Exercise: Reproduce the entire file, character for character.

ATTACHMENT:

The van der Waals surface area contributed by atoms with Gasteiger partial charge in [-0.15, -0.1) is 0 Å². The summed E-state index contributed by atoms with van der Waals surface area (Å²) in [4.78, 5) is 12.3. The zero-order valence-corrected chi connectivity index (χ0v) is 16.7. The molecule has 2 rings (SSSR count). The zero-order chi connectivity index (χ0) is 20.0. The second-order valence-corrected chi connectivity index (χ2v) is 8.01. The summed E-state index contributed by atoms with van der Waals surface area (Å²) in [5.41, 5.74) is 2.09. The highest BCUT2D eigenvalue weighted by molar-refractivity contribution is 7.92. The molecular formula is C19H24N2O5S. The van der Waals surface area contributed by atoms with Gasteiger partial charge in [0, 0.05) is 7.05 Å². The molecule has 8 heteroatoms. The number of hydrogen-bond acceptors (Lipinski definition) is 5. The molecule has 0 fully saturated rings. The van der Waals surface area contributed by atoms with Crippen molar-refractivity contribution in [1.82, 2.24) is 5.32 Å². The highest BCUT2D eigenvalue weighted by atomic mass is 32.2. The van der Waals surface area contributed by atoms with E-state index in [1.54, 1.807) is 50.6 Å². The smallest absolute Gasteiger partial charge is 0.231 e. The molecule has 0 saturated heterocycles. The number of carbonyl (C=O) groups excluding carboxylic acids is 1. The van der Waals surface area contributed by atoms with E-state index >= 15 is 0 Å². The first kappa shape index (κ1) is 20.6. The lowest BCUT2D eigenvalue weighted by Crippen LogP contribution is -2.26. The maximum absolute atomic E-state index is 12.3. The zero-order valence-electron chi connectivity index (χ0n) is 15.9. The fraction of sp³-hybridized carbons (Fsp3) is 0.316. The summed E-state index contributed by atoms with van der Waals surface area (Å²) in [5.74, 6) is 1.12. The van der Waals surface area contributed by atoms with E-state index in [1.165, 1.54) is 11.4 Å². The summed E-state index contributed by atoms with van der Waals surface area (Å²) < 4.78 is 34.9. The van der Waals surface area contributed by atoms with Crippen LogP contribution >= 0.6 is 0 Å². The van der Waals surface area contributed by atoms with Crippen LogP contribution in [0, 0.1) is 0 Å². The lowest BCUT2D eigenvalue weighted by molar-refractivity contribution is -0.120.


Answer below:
The van der Waals surface area contributed by atoms with Gasteiger partial charge in [-0.15, -0.1) is 0 Å². The summed E-state index contributed by atoms with van der Waals surface area (Å²) in [4.78, 5) is 12.3. The zero-order valence-corrected chi connectivity index (χ0v) is 16.7. The molecule has 2 rings (SSSR count). The zero-order chi connectivity index (χ0) is 20.0. The second-order valence-corrected chi connectivity index (χ2v) is 8.01. The summed E-state index contributed by atoms with van der Waals surface area (Å²) in [5.41, 5.74) is 2.09. The highest BCUT2D eigenvalue weighted by molar-refractivity contribution is 7.92. The molecular formula is C19H24N2O5S. The van der Waals surface area contributed by atoms with Gasteiger partial charge in [0, 0.05) is 7.05 Å². The molecule has 8 heteroatoms. The number of hydrogen-bond acceptors (Lipinski definition) is 5. The molecule has 0 fully saturated rings. The van der Waals surface area contributed by atoms with Crippen molar-refractivity contribution in [1.82, 2.24) is 5.32 Å². The highest BCUT2D eigenvalue weighted by atomic mass is 32.2. The van der Waals surface area contributed by atoms with E-state index in [1.54, 1.807) is 50.6 Å². The smallest absolute Gasteiger partial charge is 0.231 e. The molecule has 0 saturated heterocycles. The number of carbonyl (C=O) groups excluding carboxylic acids is 1. The van der Waals surface area contributed by atoms with E-state index >= 15 is 0 Å². The first kappa shape index (κ1) is 20.6. The lowest BCUT2D eigenvalue weighted by Crippen LogP contribution is -2.26. The maximum absolute atomic E-state index is 12.3. The zero-order valence-electron chi connectivity index (χ0n) is 15.9. The fraction of sp³-hybridized carbons (Fsp3) is 0.316. The summed E-state index contributed by atoms with van der Waals surface area (Å²) in [5.74, 6) is 1.12. The van der Waals surface area contributed by atoms with E-state index in [1.165, 1.54) is 11.4 Å². The summed E-state index contributed by atoms with van der Waals surface area (Å²) < 4.78 is 34.9. The van der Waals surface area contributed by atoms with Crippen LogP contribution >= 0.6 is 0 Å². The van der Waals surface area contributed by atoms with Crippen LogP contribution in [0, 0.1) is 0 Å². The lowest BCUT2D eigenvalue weighted by molar-refractivity contribution is -0.120.